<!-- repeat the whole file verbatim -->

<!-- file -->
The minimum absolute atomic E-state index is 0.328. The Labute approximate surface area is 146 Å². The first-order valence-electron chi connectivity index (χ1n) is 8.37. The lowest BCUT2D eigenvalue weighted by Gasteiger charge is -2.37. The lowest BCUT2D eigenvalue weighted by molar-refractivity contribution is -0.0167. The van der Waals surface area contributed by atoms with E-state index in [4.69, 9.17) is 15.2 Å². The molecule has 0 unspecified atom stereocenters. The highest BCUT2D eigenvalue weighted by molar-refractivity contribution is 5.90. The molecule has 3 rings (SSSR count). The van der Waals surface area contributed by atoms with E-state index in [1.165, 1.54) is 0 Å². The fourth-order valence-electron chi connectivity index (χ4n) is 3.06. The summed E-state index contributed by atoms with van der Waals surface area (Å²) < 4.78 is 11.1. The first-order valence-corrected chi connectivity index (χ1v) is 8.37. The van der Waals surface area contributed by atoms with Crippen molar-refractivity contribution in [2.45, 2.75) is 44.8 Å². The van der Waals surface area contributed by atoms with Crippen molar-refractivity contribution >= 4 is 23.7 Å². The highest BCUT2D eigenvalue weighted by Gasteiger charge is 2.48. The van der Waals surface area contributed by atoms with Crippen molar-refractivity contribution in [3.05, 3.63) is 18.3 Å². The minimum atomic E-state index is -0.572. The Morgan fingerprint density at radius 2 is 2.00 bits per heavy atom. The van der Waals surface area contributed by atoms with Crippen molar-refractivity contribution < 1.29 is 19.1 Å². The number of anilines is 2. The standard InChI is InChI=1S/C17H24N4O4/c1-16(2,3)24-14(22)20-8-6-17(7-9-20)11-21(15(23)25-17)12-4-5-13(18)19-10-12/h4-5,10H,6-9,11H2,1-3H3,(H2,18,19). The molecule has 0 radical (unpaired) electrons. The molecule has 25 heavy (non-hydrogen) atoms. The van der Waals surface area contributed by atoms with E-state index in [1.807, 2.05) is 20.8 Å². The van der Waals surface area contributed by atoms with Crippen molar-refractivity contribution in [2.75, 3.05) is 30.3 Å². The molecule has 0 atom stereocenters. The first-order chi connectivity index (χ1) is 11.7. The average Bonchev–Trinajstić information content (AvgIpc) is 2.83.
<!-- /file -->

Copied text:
The minimum absolute atomic E-state index is 0.328. The Labute approximate surface area is 146 Å². The first-order valence-electron chi connectivity index (χ1n) is 8.37. The lowest BCUT2D eigenvalue weighted by Gasteiger charge is -2.37. The lowest BCUT2D eigenvalue weighted by molar-refractivity contribution is -0.0167. The van der Waals surface area contributed by atoms with E-state index in [4.69, 9.17) is 15.2 Å². The molecule has 0 unspecified atom stereocenters. The highest BCUT2D eigenvalue weighted by molar-refractivity contribution is 5.90. The molecule has 3 rings (SSSR count). The van der Waals surface area contributed by atoms with E-state index in [1.165, 1.54) is 0 Å². The fourth-order valence-electron chi connectivity index (χ4n) is 3.06. The summed E-state index contributed by atoms with van der Waals surface area (Å²) < 4.78 is 11.1. The first-order valence-corrected chi connectivity index (χ1v) is 8.37. The van der Waals surface area contributed by atoms with Crippen molar-refractivity contribution in [2.45, 2.75) is 44.8 Å². The van der Waals surface area contributed by atoms with Crippen molar-refractivity contribution >= 4 is 23.7 Å². The highest BCUT2D eigenvalue weighted by Gasteiger charge is 2.48. The van der Waals surface area contributed by atoms with Crippen molar-refractivity contribution in [3.05, 3.63) is 18.3 Å². The minimum atomic E-state index is -0.572. The Morgan fingerprint density at radius 2 is 2.00 bits per heavy atom. The van der Waals surface area contributed by atoms with Crippen molar-refractivity contribution < 1.29 is 19.1 Å². The number of anilines is 2. The standard InChI is InChI=1S/C17H24N4O4/c1-16(2,3)24-14(22)20-8-6-17(7-9-20)11-21(15(23)25-17)12-4-5-13(18)19-10-12/h4-5,10H,6-9,11H2,1-3H3,(H2,18,19). The molecule has 0 radical (unpaired) electrons. The molecule has 25 heavy (non-hydrogen) atoms. The van der Waals surface area contributed by atoms with E-state index in [1.807, 2.05) is 20.8 Å². The van der Waals surface area contributed by atoms with Crippen molar-refractivity contribution in [2.75, 3.05) is 30.3 Å². The molecule has 0 atom stereocenters. The first-order chi connectivity index (χ1) is 11.7. The average Bonchev–Trinajstić information content (AvgIpc) is 2.83.